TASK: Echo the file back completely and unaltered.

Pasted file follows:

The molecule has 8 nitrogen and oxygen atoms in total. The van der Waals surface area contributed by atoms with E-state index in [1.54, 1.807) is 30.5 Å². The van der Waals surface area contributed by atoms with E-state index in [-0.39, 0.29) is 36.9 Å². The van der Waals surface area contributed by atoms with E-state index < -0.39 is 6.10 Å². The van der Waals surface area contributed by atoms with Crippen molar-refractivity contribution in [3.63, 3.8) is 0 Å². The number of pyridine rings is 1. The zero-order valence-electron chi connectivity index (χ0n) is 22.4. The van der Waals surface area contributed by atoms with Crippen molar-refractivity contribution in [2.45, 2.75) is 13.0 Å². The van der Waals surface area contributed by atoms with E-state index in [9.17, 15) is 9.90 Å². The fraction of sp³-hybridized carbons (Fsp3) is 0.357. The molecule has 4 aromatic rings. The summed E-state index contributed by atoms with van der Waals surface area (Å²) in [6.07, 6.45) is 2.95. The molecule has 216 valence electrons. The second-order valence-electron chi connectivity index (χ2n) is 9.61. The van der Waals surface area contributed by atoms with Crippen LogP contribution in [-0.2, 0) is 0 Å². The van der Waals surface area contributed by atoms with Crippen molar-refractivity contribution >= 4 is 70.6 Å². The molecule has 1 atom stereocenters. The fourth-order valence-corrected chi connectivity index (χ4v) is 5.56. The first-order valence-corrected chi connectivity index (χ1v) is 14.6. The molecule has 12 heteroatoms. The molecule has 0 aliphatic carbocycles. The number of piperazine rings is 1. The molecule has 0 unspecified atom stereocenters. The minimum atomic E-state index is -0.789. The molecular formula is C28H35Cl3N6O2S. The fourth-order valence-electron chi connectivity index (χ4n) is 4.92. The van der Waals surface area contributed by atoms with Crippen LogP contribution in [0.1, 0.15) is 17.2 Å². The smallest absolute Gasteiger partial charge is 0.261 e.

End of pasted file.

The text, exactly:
The molecule has 8 nitrogen and oxygen atoms in total. The van der Waals surface area contributed by atoms with E-state index in [1.54, 1.807) is 30.5 Å². The van der Waals surface area contributed by atoms with E-state index in [-0.39, 0.29) is 36.9 Å². The van der Waals surface area contributed by atoms with E-state index < -0.39 is 6.10 Å². The van der Waals surface area contributed by atoms with Crippen molar-refractivity contribution in [3.63, 3.8) is 0 Å². The number of pyridine rings is 1. The zero-order valence-electron chi connectivity index (χ0n) is 22.4. The van der Waals surface area contributed by atoms with Crippen molar-refractivity contribution in [2.45, 2.75) is 13.0 Å². The van der Waals surface area contributed by atoms with E-state index in [9.17, 15) is 9.90 Å². The fraction of sp³-hybridized carbons (Fsp3) is 0.357. The molecule has 4 aromatic rings. The summed E-state index contributed by atoms with van der Waals surface area (Å²) in [6.07, 6.45) is 2.95. The molecule has 216 valence electrons. The second-order valence-electron chi connectivity index (χ2n) is 9.61. The van der Waals surface area contributed by atoms with Crippen LogP contribution in [-0.2, 0) is 0 Å². The van der Waals surface area contributed by atoms with Crippen molar-refractivity contribution >= 4 is 70.6 Å². The molecule has 1 atom stereocenters. The fourth-order valence-corrected chi connectivity index (χ4v) is 5.56. The first-order valence-corrected chi connectivity index (χ1v) is 14.6. The molecule has 12 heteroatoms. The molecule has 0 aliphatic carbocycles. The number of piperazine rings is 1. The molecule has 0 unspecified atom stereocenters. The minimum atomic E-state index is -0.789. The molecular formula is C28H35Cl3N6O2S. The fourth-order valence-electron chi connectivity index (χ4n) is 4.92. The van der Waals surface area contributed by atoms with Crippen LogP contribution in [0.1, 0.15) is 17.2 Å². The smallest absolute Gasteiger partial charge is 0.261 e.